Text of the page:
Google previously inaccessible. In the past few hours, the company announced important advances in two projects in this area – in particular relating to the Grace Hopper submarine cable announced last year and to the “fiber optic technology. wireless “with laser beams .
PROJECT TAARA: INTERNET WIRELESS A 20 GBPS
Some projects for wireless internet broadcasting, such as that of footballs Loon balloons, they did not work as hoped, but you know, ideas can be recycled, adapted, framed in a new context in which they can make sense. Project Taara is an example of this philosophy: it is a very high speed and medium range laser communication system born in Loon’s lap (it was used by balloons to transmit data to each other), and which has been tested for some time in various developing countries, such as India and more recently Kenya.
To be precise, the transmission technology is called FSOC ( Free Space Optical Cable ): we can speak of “wireless optical fiber” due to the transmission speeds (over 20 Gbps). Taara is the equipment that makes FSOC possible: they are basically repeaters / “projectors” that shoot laser beams at each other . The repeater sending the beam must “see” the recipient; the maximum distance between one and the other is approximately 10 km.
Taara links have been installed along the Congo River 20 days ago , to connect the two cities Brazzaville, capital of the Republic of Congo, and Kinshasa, which is instead the capital of the Democratic Republic of Congo (formerly Zaire, so to speak). In this time frame, the repeaters have transmitted well 700 TB of data , thus enhancing the traditional fiber optic connections of the local service provider Econet. Taara is designed to be “transparent” to the end user, who does not know if he is using a traditional fiber connection or FSOC. The goal is to provide a completely indistinguishable user experience.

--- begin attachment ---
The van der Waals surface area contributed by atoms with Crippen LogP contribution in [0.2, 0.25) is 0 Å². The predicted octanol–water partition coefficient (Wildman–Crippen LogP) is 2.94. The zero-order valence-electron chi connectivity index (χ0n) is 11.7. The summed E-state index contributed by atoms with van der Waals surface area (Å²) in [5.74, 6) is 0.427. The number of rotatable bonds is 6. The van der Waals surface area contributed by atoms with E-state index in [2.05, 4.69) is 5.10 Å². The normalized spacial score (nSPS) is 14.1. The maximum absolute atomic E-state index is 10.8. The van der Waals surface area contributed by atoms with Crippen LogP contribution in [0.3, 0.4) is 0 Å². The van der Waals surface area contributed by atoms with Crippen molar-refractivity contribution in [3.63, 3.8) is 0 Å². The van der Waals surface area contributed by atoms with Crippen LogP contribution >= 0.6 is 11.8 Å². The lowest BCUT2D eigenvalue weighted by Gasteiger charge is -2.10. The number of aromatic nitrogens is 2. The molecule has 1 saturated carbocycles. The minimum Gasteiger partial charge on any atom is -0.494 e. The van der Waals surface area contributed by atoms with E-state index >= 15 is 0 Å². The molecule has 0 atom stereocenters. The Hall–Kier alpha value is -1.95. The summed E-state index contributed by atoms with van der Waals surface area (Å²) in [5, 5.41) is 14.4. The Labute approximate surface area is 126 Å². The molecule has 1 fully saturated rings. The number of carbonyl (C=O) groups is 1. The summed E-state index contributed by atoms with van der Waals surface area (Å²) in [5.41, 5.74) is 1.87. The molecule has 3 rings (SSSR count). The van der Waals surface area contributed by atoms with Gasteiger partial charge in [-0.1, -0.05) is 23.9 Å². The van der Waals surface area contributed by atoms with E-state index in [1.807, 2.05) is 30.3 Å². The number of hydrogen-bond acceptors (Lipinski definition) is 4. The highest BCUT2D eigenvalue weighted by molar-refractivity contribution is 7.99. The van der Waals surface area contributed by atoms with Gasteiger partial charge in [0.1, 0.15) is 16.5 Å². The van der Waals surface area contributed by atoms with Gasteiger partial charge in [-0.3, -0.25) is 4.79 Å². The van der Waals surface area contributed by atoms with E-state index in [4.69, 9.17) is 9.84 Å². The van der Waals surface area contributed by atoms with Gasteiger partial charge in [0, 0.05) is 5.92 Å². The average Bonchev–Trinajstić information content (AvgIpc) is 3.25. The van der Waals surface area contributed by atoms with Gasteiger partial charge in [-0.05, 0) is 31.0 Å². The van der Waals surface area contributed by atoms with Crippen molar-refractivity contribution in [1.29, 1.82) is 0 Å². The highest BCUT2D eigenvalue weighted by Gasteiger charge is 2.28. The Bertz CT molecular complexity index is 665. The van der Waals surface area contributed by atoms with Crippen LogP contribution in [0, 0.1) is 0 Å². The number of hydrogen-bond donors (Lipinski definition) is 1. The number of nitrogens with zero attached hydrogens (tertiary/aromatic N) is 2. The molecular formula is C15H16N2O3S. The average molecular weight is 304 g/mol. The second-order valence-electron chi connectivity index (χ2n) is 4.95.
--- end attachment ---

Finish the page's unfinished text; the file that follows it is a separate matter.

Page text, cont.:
Google explains that Taara managed to stay online for 99, 9% of the test period . It is clear that the system is highly dependent on climatic conditions – which is why it has been tested in Africa, and not in hazy London, so to speak; there is some resistance to phenomena such as light rain, haze and temporary obstacles to the beam, such as birds; and the projectors are able to adapt power and direction of the beam to always ensure optimal alignment. But it is true that so far there have not been events sufficiently intense to undermine the system, in order to evaluate this aspect as well.
However, the advantages, in the right conditions, are enormous, because they allow to circumvent any morphological complications of the terrain. In other words: the two cities are just a few kilometers away from each other, as the crow flies, but are separated by a very deep and tumultuous river, precisely the Congo: it would take 400 km of optical fiber for a direct connection, which would cost five times more than Taara’s wireless system .
THE GRACE HOPPER CABLE ARRIVES IN EUROPE
Moving from air to water, Google reports progress also in a more “traditional” field, namely that of the laying of submarine cables: the cable called Grace Hopper, in honor of the US flagship who is often referred to as one of the first programmers in history, arrived in the UK.
Grace Hopper was announced last year: its goal is to connect New York via optical fiber to the cities of Bilbao, in Spain, and of Bude, precisely in U K . The cable, funded entirely by Google, has already arrived in Bilbao earlier this month. This does not mean that it is already operational: it has “only” crossed the Atlantic. It will take a few more months of work.
Grace Hopper, says Google, is a next-generation cable that contains a ‘very important technological innovation, which is called fiber switching . It allows, explains the manager Jayne Stowell, to direct the flow of traffic in a more efficient and variable way in the event of breakdowns and outages, thus improving responsiveness in crisis situations.